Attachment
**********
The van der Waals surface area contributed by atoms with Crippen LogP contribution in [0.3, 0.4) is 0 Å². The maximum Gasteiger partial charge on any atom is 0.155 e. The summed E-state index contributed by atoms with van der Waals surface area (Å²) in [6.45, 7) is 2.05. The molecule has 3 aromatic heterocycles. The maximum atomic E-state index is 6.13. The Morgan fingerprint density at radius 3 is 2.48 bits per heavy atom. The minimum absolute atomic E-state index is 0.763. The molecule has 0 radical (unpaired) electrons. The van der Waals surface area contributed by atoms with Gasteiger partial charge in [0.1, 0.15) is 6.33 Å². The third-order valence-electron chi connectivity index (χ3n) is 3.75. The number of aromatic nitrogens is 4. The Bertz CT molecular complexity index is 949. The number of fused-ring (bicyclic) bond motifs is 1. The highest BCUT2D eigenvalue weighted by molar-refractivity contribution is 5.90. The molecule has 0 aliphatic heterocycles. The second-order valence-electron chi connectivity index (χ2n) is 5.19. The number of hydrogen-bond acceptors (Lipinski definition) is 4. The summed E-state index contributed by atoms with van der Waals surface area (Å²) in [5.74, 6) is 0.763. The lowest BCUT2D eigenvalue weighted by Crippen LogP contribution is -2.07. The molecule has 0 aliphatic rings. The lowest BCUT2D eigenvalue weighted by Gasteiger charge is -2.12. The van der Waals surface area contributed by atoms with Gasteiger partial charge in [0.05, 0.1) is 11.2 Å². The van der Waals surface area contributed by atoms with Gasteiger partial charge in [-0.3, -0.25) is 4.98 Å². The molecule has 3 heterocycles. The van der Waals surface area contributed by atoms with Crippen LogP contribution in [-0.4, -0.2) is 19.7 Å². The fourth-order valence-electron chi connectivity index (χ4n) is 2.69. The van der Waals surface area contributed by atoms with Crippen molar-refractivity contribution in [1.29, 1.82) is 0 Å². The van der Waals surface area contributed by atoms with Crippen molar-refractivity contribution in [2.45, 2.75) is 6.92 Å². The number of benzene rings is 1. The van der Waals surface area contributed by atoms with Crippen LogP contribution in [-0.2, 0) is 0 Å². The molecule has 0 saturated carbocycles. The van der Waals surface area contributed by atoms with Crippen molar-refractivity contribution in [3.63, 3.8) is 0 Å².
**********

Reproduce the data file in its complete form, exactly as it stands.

The van der Waals surface area contributed by atoms with Crippen LogP contribution in [0.3, 0.4) is 0 Å². The maximum Gasteiger partial charge on any atom is 0.155 e. The summed E-state index contributed by atoms with van der Waals surface area (Å²) in [6.45, 7) is 2.05. The molecule has 3 aromatic heterocycles. The maximum atomic E-state index is 6.13. The Morgan fingerprint density at radius 3 is 2.48 bits per heavy atom. The minimum absolute atomic E-state index is 0.763. The molecule has 0 radical (unpaired) electrons. The van der Waals surface area contributed by atoms with Gasteiger partial charge in [0.1, 0.15) is 6.33 Å². The third-order valence-electron chi connectivity index (χ3n) is 3.75. The number of aromatic nitrogens is 4. The Bertz CT molecular complexity index is 949. The number of fused-ring (bicyclic) bond motifs is 1. The highest BCUT2D eigenvalue weighted by molar-refractivity contribution is 5.90. The molecule has 0 aliphatic heterocycles. The second-order valence-electron chi connectivity index (χ2n) is 5.19. The number of hydrogen-bond acceptors (Lipinski definition) is 4. The summed E-state index contributed by atoms with van der Waals surface area (Å²) in [5.74, 6) is 0.763. The lowest BCUT2D eigenvalue weighted by Crippen LogP contribution is -2.07. The molecule has 0 aliphatic rings. The lowest BCUT2D eigenvalue weighted by Gasteiger charge is -2.12. The van der Waals surface area contributed by atoms with Gasteiger partial charge in [0.05, 0.1) is 11.2 Å². The van der Waals surface area contributed by atoms with Gasteiger partial charge in [-0.3, -0.25) is 4.98 Å². The molecule has 3 heterocycles. The van der Waals surface area contributed by atoms with Crippen LogP contribution in [-0.4, -0.2) is 19.7 Å². The fourth-order valence-electron chi connectivity index (χ4n) is 2.69. The van der Waals surface area contributed by atoms with Crippen molar-refractivity contribution in [1.29, 1.82) is 0 Å². The van der Waals surface area contributed by atoms with Crippen molar-refractivity contribution in [2.45, 2.75) is 6.92 Å². The number of benzene rings is 1. The van der Waals surface area contributed by atoms with Crippen LogP contribution in [-0.2, 0) is 0 Å². The molecule has 0 saturated carbocycles. The van der Waals surface area contributed by atoms with Crippen molar-refractivity contribution in [3.63, 3.8) is 0 Å².